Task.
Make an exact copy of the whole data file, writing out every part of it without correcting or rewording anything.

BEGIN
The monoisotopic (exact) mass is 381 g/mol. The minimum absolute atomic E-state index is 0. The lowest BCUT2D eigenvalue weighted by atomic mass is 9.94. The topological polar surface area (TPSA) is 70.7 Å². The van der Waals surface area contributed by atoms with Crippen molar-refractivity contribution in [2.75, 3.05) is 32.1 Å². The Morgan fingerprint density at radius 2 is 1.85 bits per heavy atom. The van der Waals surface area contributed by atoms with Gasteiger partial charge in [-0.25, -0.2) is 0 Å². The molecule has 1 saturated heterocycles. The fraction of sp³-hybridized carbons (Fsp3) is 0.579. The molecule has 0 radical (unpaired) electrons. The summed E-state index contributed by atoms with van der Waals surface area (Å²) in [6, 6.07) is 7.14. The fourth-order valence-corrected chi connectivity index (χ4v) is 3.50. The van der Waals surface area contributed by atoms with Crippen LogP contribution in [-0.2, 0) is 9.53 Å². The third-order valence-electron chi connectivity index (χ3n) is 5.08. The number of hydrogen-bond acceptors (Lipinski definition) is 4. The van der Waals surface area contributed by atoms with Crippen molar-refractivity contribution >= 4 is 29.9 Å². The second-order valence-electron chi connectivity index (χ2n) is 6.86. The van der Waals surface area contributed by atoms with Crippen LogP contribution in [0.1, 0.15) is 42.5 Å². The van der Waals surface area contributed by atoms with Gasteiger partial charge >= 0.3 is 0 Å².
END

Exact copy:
The monoisotopic (exact) mass is 381 g/mol. The minimum absolute atomic E-state index is 0. The lowest BCUT2D eigenvalue weighted by atomic mass is 9.94. The topological polar surface area (TPSA) is 70.7 Å². The van der Waals surface area contributed by atoms with Crippen molar-refractivity contribution in [2.75, 3.05) is 32.1 Å². The Morgan fingerprint density at radius 2 is 1.85 bits per heavy atom. The van der Waals surface area contributed by atoms with Gasteiger partial charge in [-0.25, -0.2) is 0 Å². The molecule has 1 saturated heterocycles. The fraction of sp³-hybridized carbons (Fsp3) is 0.579. The molecule has 0 radical (unpaired) electrons. The summed E-state index contributed by atoms with van der Waals surface area (Å²) in [6, 6.07) is 7.14. The fourth-order valence-corrected chi connectivity index (χ4v) is 3.50. The van der Waals surface area contributed by atoms with Crippen LogP contribution in [-0.2, 0) is 9.53 Å². The third-order valence-electron chi connectivity index (χ3n) is 5.08. The number of hydrogen-bond acceptors (Lipinski definition) is 4. The van der Waals surface area contributed by atoms with Crippen molar-refractivity contribution >= 4 is 29.9 Å². The second-order valence-electron chi connectivity index (χ2n) is 6.86. The van der Waals surface area contributed by atoms with Crippen LogP contribution in [0.1, 0.15) is 42.5 Å². The van der Waals surface area contributed by atoms with Gasteiger partial charge >= 0.3 is 0 Å².